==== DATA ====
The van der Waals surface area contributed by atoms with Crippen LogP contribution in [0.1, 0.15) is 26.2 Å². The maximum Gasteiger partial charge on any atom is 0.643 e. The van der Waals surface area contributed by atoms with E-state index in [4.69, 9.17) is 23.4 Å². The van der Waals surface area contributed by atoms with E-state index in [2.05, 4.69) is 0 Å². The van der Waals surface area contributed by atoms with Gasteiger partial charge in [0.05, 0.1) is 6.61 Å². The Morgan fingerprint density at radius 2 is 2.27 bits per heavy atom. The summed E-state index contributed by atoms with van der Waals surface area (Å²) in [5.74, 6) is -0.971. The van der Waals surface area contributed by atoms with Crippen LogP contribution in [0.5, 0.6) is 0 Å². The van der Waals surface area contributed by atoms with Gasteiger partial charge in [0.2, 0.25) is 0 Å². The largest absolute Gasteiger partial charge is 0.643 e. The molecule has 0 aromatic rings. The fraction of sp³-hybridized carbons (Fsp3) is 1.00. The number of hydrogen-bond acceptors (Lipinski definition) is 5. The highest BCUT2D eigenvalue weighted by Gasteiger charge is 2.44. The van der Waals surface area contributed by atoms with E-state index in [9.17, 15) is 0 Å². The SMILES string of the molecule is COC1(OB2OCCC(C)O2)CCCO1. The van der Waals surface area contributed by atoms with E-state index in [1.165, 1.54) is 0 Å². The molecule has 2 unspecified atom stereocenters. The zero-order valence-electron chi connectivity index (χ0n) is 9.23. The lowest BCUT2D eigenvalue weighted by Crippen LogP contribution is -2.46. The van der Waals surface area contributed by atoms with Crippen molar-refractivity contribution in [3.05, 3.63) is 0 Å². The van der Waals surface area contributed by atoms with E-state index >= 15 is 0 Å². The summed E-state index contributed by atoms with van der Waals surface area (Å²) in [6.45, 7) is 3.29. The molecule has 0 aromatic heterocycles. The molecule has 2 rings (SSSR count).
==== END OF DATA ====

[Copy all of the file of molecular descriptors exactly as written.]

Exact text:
The van der Waals surface area contributed by atoms with Crippen LogP contribution in [0.1, 0.15) is 26.2 Å². The maximum Gasteiger partial charge on any atom is 0.643 e. The van der Waals surface area contributed by atoms with E-state index in [4.69, 9.17) is 23.4 Å². The van der Waals surface area contributed by atoms with E-state index in [2.05, 4.69) is 0 Å². The van der Waals surface area contributed by atoms with Gasteiger partial charge in [0.05, 0.1) is 6.61 Å². The Morgan fingerprint density at radius 2 is 2.27 bits per heavy atom. The summed E-state index contributed by atoms with van der Waals surface area (Å²) in [5.74, 6) is -0.971. The van der Waals surface area contributed by atoms with Crippen LogP contribution in [0.5, 0.6) is 0 Å². The van der Waals surface area contributed by atoms with Gasteiger partial charge in [0.2, 0.25) is 0 Å². The largest absolute Gasteiger partial charge is 0.643 e. The molecule has 0 aromatic rings. The fraction of sp³-hybridized carbons (Fsp3) is 1.00. The number of hydrogen-bond acceptors (Lipinski definition) is 5. The highest BCUT2D eigenvalue weighted by Gasteiger charge is 2.44. The van der Waals surface area contributed by atoms with E-state index in [9.17, 15) is 0 Å². The SMILES string of the molecule is COC1(OB2OCCC(C)O2)CCCO1. The van der Waals surface area contributed by atoms with E-state index in [1.165, 1.54) is 0 Å². The molecule has 2 unspecified atom stereocenters. The zero-order valence-electron chi connectivity index (χ0n) is 9.23. The lowest BCUT2D eigenvalue weighted by Crippen LogP contribution is -2.46. The van der Waals surface area contributed by atoms with Crippen molar-refractivity contribution in [3.05, 3.63) is 0 Å². The van der Waals surface area contributed by atoms with E-state index >= 15 is 0 Å². The summed E-state index contributed by atoms with van der Waals surface area (Å²) in [6.45, 7) is 3.29. The molecule has 0 aromatic heterocycles. The molecule has 2 rings (SSSR count).